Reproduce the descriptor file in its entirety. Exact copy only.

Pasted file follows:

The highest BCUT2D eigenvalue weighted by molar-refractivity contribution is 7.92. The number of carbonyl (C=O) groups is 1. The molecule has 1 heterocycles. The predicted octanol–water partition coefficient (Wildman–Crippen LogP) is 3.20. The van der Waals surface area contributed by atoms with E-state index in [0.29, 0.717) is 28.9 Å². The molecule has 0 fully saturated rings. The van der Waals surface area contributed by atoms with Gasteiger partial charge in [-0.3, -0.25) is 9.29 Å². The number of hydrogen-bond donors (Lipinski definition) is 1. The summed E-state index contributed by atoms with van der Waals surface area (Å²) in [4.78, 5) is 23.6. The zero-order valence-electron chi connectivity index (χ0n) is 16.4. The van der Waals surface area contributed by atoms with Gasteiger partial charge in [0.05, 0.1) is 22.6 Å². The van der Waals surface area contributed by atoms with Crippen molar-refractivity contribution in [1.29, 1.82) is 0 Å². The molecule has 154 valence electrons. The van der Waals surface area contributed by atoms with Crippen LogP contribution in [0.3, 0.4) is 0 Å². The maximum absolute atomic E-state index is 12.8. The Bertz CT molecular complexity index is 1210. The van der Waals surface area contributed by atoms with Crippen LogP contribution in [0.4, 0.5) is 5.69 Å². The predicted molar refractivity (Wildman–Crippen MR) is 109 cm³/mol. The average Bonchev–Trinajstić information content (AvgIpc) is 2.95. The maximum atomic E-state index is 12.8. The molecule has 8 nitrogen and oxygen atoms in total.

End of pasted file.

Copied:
The highest BCUT2D eigenvalue weighted by molar-refractivity contribution is 7.92. The number of carbonyl (C=O) groups is 1. The molecule has 1 heterocycles. The predicted octanol–water partition coefficient (Wildman–Crippen LogP) is 3.20. The van der Waals surface area contributed by atoms with E-state index in [0.29, 0.717) is 28.9 Å². The molecule has 0 fully saturated rings. The van der Waals surface area contributed by atoms with Gasteiger partial charge in [-0.3, -0.25) is 9.29 Å². The number of hydrogen-bond donors (Lipinski definition) is 1. The summed E-state index contributed by atoms with van der Waals surface area (Å²) in [4.78, 5) is 23.6. The zero-order valence-electron chi connectivity index (χ0n) is 16.4. The van der Waals surface area contributed by atoms with Gasteiger partial charge in [0.05, 0.1) is 22.6 Å². The van der Waals surface area contributed by atoms with Crippen molar-refractivity contribution in [1.29, 1.82) is 0 Å². The molecule has 154 valence electrons. The van der Waals surface area contributed by atoms with Crippen LogP contribution in [0.3, 0.4) is 0 Å². The maximum absolute atomic E-state index is 12.8. The Bertz CT molecular complexity index is 1210. The van der Waals surface area contributed by atoms with Crippen LogP contribution in [0.4, 0.5) is 5.69 Å². The predicted molar refractivity (Wildman–Crippen MR) is 109 cm³/mol. The average Bonchev–Trinajstić information content (AvgIpc) is 2.95. The maximum atomic E-state index is 12.8. The molecule has 8 nitrogen and oxygen atoms in total.